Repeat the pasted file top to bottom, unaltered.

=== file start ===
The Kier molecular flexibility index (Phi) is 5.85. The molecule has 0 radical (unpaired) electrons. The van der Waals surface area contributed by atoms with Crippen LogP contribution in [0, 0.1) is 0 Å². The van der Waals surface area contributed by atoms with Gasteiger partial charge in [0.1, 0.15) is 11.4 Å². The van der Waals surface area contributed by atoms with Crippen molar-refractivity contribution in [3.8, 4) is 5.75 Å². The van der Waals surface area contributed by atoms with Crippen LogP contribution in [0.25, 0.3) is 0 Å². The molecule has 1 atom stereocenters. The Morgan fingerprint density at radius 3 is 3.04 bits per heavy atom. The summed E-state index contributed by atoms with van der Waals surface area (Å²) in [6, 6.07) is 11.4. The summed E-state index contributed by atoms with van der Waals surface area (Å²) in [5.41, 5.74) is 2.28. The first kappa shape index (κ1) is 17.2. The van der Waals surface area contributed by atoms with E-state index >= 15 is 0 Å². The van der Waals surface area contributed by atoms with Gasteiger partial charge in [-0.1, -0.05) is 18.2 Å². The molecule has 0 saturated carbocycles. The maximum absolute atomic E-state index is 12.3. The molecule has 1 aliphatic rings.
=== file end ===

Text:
The Kier molecular flexibility index (Phi) is 5.85. The molecule has 0 radical (unpaired) electrons. The van der Waals surface area contributed by atoms with Crippen LogP contribution in [0, 0.1) is 0 Å². The van der Waals surface area contributed by atoms with Gasteiger partial charge in [0.1, 0.15) is 11.4 Å². The van der Waals surface area contributed by atoms with Crippen molar-refractivity contribution in [3.8, 4) is 5.75 Å². The van der Waals surface area contributed by atoms with Crippen LogP contribution in [0.25, 0.3) is 0 Å². The molecule has 1 atom stereocenters. The Morgan fingerprint density at radius 3 is 3.04 bits per heavy atom. The summed E-state index contributed by atoms with van der Waals surface area (Å²) in [6, 6.07) is 11.4. The summed E-state index contributed by atoms with van der Waals surface area (Å²) in [5.41, 5.74) is 2.28. The first kappa shape index (κ1) is 17.2. The van der Waals surface area contributed by atoms with E-state index >= 15 is 0 Å². The van der Waals surface area contributed by atoms with Gasteiger partial charge in [-0.1, -0.05) is 18.2 Å². The molecule has 0 saturated carbocycles. The maximum absolute atomic E-state index is 12.3. The molecule has 1 aliphatic rings.